so that is something that we shouldn't be toying with. what dexter's question referred to is there are some people who say that under the constitution, it's unconstitutional for congress not to allow treasury to pay its bills and are suggesting that this should be challenged under the constitution. i don't think we should even get to the constitutional issue. congress has a responsibility to make sure we pay our bills. we've always paid them in the past. the notion that the u.s. is going to default on its debt is just irresponsible. and my expectation is that over the next week to two weeks, that congress working with the white house comes up with a deal that solves our deficit, solves our debt problems, and makes sure that our full faith and credit is protected. >> back to jobs. we have a question from new york
city about immigrant entrepreneurs. "immigrant entrepreneurs can build companies and create jobs for u.s. workerworkers. will you support a start-up visa program?" >> what i want to do is make sure that talented people that come to this country to study, to get degrees and are willing and interested in starting up businesses can do so as opposed to going back home and starting up those businesses there to compete against the united states and take away jobs. so we're working with the business community as well as the entrepreneurial community to figure out, are there ways we can streamline the visa system, so if you are studying here, you've got a ph.d in computer science or a ph.d in engineering and you say, i'm ready to invest in the united states, create jobs in the united states, then
we are table to say to you, we want to you to stay here. and i think it's possible for us to deal with this problem, but it's important for us to look at it more broadly. we've got an immigration system that's broken right now, where too many folks are breaking the law, but also our laws make it too hard for talent people to contribute and be part of our society. we've always been a nation of laws and a nation of immigrants. so we need comprehensive immigration reform, part of which would allow entrepreneurs and high-skill individuals to stay here, because we want to be attracting that talent here. we don't want to pay for training them here and then having them benefit in other countries. >> our next question was just sent just an hour ago and focuses on energy. "will you focus on promoting alternative energy industries in oil states like louisiana and texas?"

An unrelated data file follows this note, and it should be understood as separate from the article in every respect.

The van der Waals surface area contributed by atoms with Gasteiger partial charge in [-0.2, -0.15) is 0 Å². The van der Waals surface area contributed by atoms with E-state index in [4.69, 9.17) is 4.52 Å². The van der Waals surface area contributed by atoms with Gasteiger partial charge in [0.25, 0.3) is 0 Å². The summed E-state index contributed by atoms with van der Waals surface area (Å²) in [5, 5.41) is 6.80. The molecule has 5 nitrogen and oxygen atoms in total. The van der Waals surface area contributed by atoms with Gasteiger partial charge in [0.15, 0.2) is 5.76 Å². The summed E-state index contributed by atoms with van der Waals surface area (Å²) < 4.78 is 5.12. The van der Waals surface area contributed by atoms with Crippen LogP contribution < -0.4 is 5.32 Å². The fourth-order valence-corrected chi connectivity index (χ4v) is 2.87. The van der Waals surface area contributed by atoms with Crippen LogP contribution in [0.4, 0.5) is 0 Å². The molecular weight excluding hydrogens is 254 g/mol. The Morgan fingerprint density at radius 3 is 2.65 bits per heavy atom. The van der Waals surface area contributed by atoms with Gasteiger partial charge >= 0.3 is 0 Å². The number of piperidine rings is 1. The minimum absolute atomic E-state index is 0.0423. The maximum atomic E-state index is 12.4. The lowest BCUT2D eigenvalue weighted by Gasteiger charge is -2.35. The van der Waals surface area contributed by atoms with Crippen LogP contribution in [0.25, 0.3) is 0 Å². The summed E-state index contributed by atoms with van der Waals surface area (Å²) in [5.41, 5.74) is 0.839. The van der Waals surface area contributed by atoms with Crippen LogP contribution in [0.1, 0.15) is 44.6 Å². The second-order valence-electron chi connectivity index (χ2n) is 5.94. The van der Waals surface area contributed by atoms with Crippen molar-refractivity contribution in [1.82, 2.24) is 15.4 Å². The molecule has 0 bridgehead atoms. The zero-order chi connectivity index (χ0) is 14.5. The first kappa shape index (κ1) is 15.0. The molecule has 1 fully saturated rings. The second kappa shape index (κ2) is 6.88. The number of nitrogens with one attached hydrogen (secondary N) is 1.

>> i want to promote alternative energy sources every, including louisiana and texas. this is something i'm very proud and doesn't get a lot of attention. we made the largest investment in our history in the clean energy act. we put forth a range of programs that provided credits to companies like providing wind turbines, solar panels. a great example is advanced battery manufacturing. when i came into office, advanced batteries which are used for, for example, in electric cars, we only accounted for 2% of the world market in advanced batteries. and we have quintupled our market share or even gone further, just over the last two years, and we're projected that we can get to 30 to 40% of that market. that's creating jobs all across the midwest, all across america and whoever wins this race on
advanced battery manufacturing is probably going to win the race to produce the cars of the 21st century. china's investing in it, germany's investing in it, we need to be investing in it as well. >> i want to take a moment and point out the map just behind you. these are tweets coming in in realtime. these are questions being asked right now. it flips between the various categories we've determined and also just general "ask obama" questions. our next question is coming up on the screen now from mick. mr. president, in several states we have seen people lose their collective bargaining rights. do you have a plan to rectify this? >> the first thing i want to emphasize is that collective bargaining is the reason why the vast majority of americans enjoy a minimum wage, enjoy weekends, enjoy overtime. so many things that we take for